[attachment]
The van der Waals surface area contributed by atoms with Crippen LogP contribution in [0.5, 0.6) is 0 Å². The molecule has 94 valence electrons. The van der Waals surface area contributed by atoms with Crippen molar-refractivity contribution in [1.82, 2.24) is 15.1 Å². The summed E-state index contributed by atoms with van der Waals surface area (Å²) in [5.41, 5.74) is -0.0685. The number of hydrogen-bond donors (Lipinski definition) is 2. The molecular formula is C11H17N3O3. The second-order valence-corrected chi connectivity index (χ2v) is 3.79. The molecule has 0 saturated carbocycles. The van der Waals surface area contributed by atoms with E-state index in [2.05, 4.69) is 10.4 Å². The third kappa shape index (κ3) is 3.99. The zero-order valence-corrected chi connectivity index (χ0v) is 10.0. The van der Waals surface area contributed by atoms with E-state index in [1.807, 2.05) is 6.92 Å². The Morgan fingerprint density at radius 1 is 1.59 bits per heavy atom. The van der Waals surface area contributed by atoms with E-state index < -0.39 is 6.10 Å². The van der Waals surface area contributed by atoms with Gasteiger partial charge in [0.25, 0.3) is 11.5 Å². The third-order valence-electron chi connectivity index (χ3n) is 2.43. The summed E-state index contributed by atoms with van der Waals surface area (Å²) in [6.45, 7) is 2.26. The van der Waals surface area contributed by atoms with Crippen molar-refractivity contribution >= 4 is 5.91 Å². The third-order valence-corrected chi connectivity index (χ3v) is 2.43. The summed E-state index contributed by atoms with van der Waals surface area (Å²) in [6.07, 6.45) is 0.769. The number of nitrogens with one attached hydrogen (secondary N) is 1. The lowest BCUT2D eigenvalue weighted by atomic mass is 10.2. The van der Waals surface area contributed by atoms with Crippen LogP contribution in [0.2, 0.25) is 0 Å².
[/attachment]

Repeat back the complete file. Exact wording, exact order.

The van der Waals surface area contributed by atoms with Crippen LogP contribution in [0.5, 0.6) is 0 Å². The molecule has 94 valence electrons. The van der Waals surface area contributed by atoms with Crippen molar-refractivity contribution in [1.82, 2.24) is 15.1 Å². The summed E-state index contributed by atoms with van der Waals surface area (Å²) in [5.41, 5.74) is -0.0685. The number of hydrogen-bond donors (Lipinski definition) is 2. The molecular formula is C11H17N3O3. The second-order valence-corrected chi connectivity index (χ2v) is 3.79. The molecule has 0 saturated carbocycles. The van der Waals surface area contributed by atoms with E-state index in [2.05, 4.69) is 10.4 Å². The third kappa shape index (κ3) is 3.99. The zero-order valence-corrected chi connectivity index (χ0v) is 10.0. The van der Waals surface area contributed by atoms with E-state index in [1.807, 2.05) is 6.92 Å². The Morgan fingerprint density at radius 1 is 1.59 bits per heavy atom. The van der Waals surface area contributed by atoms with E-state index < -0.39 is 6.10 Å². The van der Waals surface area contributed by atoms with Gasteiger partial charge in [0.25, 0.3) is 11.5 Å². The third-order valence-electron chi connectivity index (χ3n) is 2.43. The summed E-state index contributed by atoms with van der Waals surface area (Å²) in [6.45, 7) is 2.26. The van der Waals surface area contributed by atoms with Crippen molar-refractivity contribution >= 4 is 5.91 Å². The third-order valence-corrected chi connectivity index (χ3v) is 2.43. The summed E-state index contributed by atoms with van der Waals surface area (Å²) in [6.07, 6.45) is 0.769. The number of nitrogens with one attached hydrogen (secondary N) is 1. The lowest BCUT2D eigenvalue weighted by atomic mass is 10.2. The van der Waals surface area contributed by atoms with Crippen LogP contribution in [0.2, 0.25) is 0 Å².